Past stalled traffic and street hawkers competing with each other, a jump into the entrails of a once-magnificent commercial complex offers a glimpse into the past. Shops, cafes and a babel of commotion burst from its peeling, scarred galleries and arcades. A staircase winds up to a high-ceilinged apartment currently under renovation.
These were the offices of Behna Films, once the Arab world’s largest movie production company and distributor. Gudran, the youth collective currently renovating the apartment, point out that Egypt was the location of only the second-ever film screening in history, during a visit by the Lumière Brothers, whose proto-cameras needed strong light sources in order to register moving images.
The impossibly high-ceilinged apartment with its intact library and period cinema cameras resembled a time capsule when it was first reopened. Now it’s being revitalized to act as a cultural center and workshop for filmmakers, photographers and researchers in visual art. Once completed, Behna Film’s archive of scripts, old camera reels and equipment will remain as polished memories of a glorious past. At a time when local construction companies such as Stanly Group are demolishing waystations in Alexandria’s visual history such as Egypt’s first modern cinema, the Rialto, and replacing them with malls and luxury hotels, Gudran are saving one of the forgotten shards of the city’s past while demonstrating another way of repurposing Alexandria’s empty old buildings.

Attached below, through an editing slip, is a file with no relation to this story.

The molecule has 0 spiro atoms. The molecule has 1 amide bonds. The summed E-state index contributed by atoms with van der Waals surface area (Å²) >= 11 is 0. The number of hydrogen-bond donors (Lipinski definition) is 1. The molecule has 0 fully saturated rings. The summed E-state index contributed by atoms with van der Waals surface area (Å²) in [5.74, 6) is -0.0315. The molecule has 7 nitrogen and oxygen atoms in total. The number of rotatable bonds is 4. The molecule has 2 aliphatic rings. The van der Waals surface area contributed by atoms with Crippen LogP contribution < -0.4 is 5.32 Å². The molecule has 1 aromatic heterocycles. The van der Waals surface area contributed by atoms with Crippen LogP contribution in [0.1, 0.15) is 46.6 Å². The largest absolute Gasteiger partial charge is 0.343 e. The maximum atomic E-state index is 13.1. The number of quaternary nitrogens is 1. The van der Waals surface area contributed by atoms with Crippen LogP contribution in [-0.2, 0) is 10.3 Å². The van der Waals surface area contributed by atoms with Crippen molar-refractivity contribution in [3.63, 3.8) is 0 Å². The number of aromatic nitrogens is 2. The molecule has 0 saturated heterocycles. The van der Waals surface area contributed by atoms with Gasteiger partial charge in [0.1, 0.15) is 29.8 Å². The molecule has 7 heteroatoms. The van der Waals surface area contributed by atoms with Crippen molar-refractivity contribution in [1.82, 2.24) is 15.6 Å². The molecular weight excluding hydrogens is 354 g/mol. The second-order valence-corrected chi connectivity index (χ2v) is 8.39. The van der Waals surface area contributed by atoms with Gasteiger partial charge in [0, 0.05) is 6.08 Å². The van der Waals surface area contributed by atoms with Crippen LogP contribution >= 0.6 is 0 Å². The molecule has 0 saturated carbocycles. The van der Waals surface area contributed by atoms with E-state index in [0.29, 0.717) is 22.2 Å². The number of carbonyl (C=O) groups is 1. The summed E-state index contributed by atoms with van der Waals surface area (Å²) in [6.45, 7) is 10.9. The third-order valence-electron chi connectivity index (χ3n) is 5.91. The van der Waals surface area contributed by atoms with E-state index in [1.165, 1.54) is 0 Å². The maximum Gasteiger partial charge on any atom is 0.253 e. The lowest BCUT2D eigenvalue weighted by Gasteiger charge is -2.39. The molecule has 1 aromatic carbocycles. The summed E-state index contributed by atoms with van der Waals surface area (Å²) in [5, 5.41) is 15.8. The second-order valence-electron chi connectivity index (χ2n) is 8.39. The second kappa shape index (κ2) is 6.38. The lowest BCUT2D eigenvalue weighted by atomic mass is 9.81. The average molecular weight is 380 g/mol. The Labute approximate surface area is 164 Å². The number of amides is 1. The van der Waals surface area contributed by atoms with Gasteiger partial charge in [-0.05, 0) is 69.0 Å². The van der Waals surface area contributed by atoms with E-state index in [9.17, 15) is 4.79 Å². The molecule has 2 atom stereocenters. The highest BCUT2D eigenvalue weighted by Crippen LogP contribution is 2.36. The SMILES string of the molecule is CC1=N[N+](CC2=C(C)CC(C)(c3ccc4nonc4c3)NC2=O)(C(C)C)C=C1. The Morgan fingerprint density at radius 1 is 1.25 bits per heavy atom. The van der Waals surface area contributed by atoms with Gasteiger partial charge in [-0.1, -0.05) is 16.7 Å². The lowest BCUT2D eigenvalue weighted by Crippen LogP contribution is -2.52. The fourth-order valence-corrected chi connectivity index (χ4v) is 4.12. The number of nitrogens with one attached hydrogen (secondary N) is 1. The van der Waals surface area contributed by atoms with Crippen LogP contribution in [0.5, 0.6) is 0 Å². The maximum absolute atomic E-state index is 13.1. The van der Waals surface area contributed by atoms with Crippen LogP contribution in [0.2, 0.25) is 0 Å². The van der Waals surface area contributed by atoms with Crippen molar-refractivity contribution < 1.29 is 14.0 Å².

City of memories
Back at the Délices Café, Kypraios is describing what it was like to grow up in a city that once personified Gilded Age frivolity. The son of a Greek Leftist, he didn’t participate in the giddy social scene. His father schemed with Greek novelist and leftist Stratis Tsirkas and others over how to resist the English presence in Egypt, led a sailors’ revolt for greater workers’ rights during the Second World War, and went into self-imposed exile first to Moscow and then Tashkent, where he died unmemorialized behind the Iron Curtain in the 1960s. Kypraios was left with memories and an unbreakable bond to Alexandria.
Today, he appears to inhabit a city of memories frozen sometime in the mid-1950s. When referring to the club where Tsirkas and his father would meet, and which became the title of the first book in Tsirkas’ acclaimed Drifting Cities trilogy—still considered a more realistic rendering of wartime Alexandria than Lawrence Durrell’s colonial-accented Alexandria Quartet—he casually waves a hand down the street as if the leftist comrades were just about to break from a secret meeting for coffee. And when he refers to the street on which his apartment is on, it is by its old Greek name, even though that name was replaced by an Egyptian one over half a century ago. Perhaps in a twenty-first century Alexandria gripped by rapid change, inhabiting melancholy shadows is preferable to encountering reality.
“Alexandria was always my Ithaca,” said Kypraios, alluding to Cavafy’s most famous poem. “I wrote [my book] because speech is lost but writing remains.”